The director of the cultural department of the military-civilian administration and of the “7th Story” student theater in Sloviansk, Maryna has often taken courses on the side. Still, the Civic Leadership Academy was a real breakthrough for her
With nearly 20 years’ experience in the civic sector, Maryna Oliynyk is convinced that you can never stop improving yourself. “You need to keep learning in order to maintain a competitive advantage,” she explains. For her, the Academy became both a platform for professional growth and an experience that has allowed her to move beyond the limits of Sloviansk and find like-minded people in other oblasts.
One of the features of the Academy is the formation of coalitions among students from different cities. “When they suggested that we join forces, I couldn’t understand how to do this,” Maryna recalls. “It’s not very easy to understand who’s who, when you see people only on a screen.”
What helped select colleagues was a discussion about the challenges facing different cities. An activist from Soledar talked about the fact that his city had no space where young people might get involved in music. “I then heard something that resonated with me: young people, music, culture,” Maryna says. “And I decided I wanted to form a coalition with him.”
And so it started with two people. Later, Maryna invited four more people from Donetsk, Luhansk, Kherson and Dnipropetrovsk Oblasts to join them. And that’s how the Salt Boom coalition came to be.
From idea to action
“Getting together is one thing, but starting to work on an idea is a very different matter,” smiles Maryna. The coalition decided to begin organizing and running a Salt Boom art festival. Maryna points out that precisely because of the support they got from one of the coaches, Yulia Medviedieva, they were able to accomplish what they had set out to do: to put together and defend their project. “We had a few meetings, which meant we went to defend the project both motivated and prepared,” says Maryna.
Thanks to the coach and to what they had learned at the Academy, the team was able to organize their idea more effectively and distribute responsibilities among themselves. One person handled finances, another handled the media, and a third worked on the program. But because the festival was slated for Sloviansk, where only Maryna lived, the main part of the work of getting things arranged fell to her in the end. “It would have been a lot simpler if we were all from the same town,” she admits. “But each of our coalition members has unique experience, so they were all able to bring something new to Sloviansk.”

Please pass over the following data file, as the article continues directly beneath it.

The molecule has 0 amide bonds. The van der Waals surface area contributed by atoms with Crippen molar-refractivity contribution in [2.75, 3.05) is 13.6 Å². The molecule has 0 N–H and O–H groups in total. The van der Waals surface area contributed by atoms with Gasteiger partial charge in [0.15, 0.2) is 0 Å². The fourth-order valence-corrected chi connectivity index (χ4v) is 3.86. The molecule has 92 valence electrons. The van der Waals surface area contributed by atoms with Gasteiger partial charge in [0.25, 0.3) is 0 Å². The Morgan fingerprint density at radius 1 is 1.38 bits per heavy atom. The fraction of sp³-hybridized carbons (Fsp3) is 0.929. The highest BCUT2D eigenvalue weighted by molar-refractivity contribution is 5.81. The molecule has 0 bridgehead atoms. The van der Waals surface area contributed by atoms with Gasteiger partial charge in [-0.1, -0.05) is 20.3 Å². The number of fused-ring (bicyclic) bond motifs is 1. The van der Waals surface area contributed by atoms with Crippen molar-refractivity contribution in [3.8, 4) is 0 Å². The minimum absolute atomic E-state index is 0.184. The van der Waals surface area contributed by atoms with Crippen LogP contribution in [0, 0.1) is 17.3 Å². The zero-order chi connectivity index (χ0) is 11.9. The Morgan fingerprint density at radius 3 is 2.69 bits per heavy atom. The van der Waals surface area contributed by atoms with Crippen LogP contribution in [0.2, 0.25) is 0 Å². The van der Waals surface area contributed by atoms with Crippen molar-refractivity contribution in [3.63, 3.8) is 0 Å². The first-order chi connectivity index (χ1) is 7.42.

The result of this joint work was a five-day festival called the Salt Boom art residency, where artists from all corners of Ukraine joined forces to make something together. “This was a great experience for both me personally and for the city,” says Maryna. “I’ve started calling the festival my second child!” After their successful launch in Sloviansk, the team that was formed at the Academy wants to make the Salt Boom an annual event. The purpose is to gradually show the east to other regions of Ukraine and to “stitch” the country into a single whole through culture and common actions. Next year, the festival will take place in Soledar.
The Academy’s biggest value
Working in a group was also a memorable learning experience for Maryna. “We’re all natural leaders and managers, all of us have plenty of experience under our belts,” she notes. “So when it’s time for us work together to tackle an objective, it’s very interesting to observe how each of us behaves.” For her, the most valuable benefit of the Academy was the opportunity to connect with members of other NGOs.
Maryna also thinks learning about gender approaches and communication was especially important. It was the first time she had listened to the module on gender issues in community work and says that this was a real surprise for her. “I never had anything to do with gender approaches in the civil sector, so it was very useful for me to hear this,” Maryna says.
But the training in communication was a real breakthrough for her, because in the past she had only provided information to journalists when asked. At the Academy, she first began to really understand how to invite the press, how to make such events interesting for them, and how to work with journalists on an ongoing basis.
Maryna is very glad that, even though the course has ended, the contacts she made are still active. She often bumps into her fellow “Academics” at other learning events. This creates a feeling that she knows people everywhere and that it’s possible to do something original with people whom you already know and trust. In addition, this continuing self-development keeps her in form and helps her demonstrate to the community that she’s not just treading water. “The Academy was the discovery of the year for me,” Maryna concludes. “I’ve already been able to apply what I learned both in the civil and in the public sector.”